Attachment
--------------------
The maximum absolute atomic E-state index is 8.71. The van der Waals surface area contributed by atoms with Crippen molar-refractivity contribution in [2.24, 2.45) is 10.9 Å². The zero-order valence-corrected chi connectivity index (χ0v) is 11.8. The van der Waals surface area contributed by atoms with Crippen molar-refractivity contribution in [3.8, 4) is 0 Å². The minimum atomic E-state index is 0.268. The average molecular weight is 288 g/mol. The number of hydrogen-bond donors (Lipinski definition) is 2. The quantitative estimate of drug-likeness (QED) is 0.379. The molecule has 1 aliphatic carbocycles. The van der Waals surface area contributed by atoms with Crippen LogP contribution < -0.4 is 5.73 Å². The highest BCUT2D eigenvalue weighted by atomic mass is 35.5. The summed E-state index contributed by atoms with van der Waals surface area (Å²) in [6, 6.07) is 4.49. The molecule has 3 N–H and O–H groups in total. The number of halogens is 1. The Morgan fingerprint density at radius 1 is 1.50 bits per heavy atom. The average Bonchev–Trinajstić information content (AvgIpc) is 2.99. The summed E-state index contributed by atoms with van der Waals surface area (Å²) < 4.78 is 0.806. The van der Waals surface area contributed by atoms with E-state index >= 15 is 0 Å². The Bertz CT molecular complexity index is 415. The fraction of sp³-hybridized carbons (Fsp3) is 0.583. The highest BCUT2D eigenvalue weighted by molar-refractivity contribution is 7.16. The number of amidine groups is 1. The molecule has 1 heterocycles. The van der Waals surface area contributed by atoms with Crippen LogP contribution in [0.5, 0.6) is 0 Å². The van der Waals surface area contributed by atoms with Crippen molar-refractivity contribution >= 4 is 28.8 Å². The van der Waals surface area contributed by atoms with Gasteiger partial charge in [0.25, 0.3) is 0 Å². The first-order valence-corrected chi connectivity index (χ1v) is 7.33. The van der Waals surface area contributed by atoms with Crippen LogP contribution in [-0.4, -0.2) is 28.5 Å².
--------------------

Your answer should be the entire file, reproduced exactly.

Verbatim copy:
The maximum absolute atomic E-state index is 8.71. The van der Waals surface area contributed by atoms with Crippen molar-refractivity contribution in [2.24, 2.45) is 10.9 Å². The zero-order valence-corrected chi connectivity index (χ0v) is 11.8. The van der Waals surface area contributed by atoms with Crippen molar-refractivity contribution in [3.8, 4) is 0 Å². The minimum atomic E-state index is 0.268. The average molecular weight is 288 g/mol. The number of hydrogen-bond donors (Lipinski definition) is 2. The quantitative estimate of drug-likeness (QED) is 0.379. The molecule has 1 aliphatic carbocycles. The van der Waals surface area contributed by atoms with Crippen LogP contribution < -0.4 is 5.73 Å². The highest BCUT2D eigenvalue weighted by atomic mass is 35.5. The summed E-state index contributed by atoms with van der Waals surface area (Å²) in [6, 6.07) is 4.49. The molecule has 3 N–H and O–H groups in total. The number of halogens is 1. The Morgan fingerprint density at radius 1 is 1.50 bits per heavy atom. The average Bonchev–Trinajstić information content (AvgIpc) is 2.99. The summed E-state index contributed by atoms with van der Waals surface area (Å²) < 4.78 is 0.806. The van der Waals surface area contributed by atoms with E-state index >= 15 is 0 Å². The Bertz CT molecular complexity index is 415. The fraction of sp³-hybridized carbons (Fsp3) is 0.583. The highest BCUT2D eigenvalue weighted by molar-refractivity contribution is 7.16. The number of amidine groups is 1. The molecule has 1 heterocycles. The van der Waals surface area contributed by atoms with Crippen LogP contribution in [0.5, 0.6) is 0 Å². The van der Waals surface area contributed by atoms with Crippen molar-refractivity contribution >= 4 is 28.8 Å². The van der Waals surface area contributed by atoms with Gasteiger partial charge in [0.25, 0.3) is 0 Å². The first-order valence-corrected chi connectivity index (χ1v) is 7.33. The van der Waals surface area contributed by atoms with Crippen LogP contribution in [-0.4, -0.2) is 28.5 Å².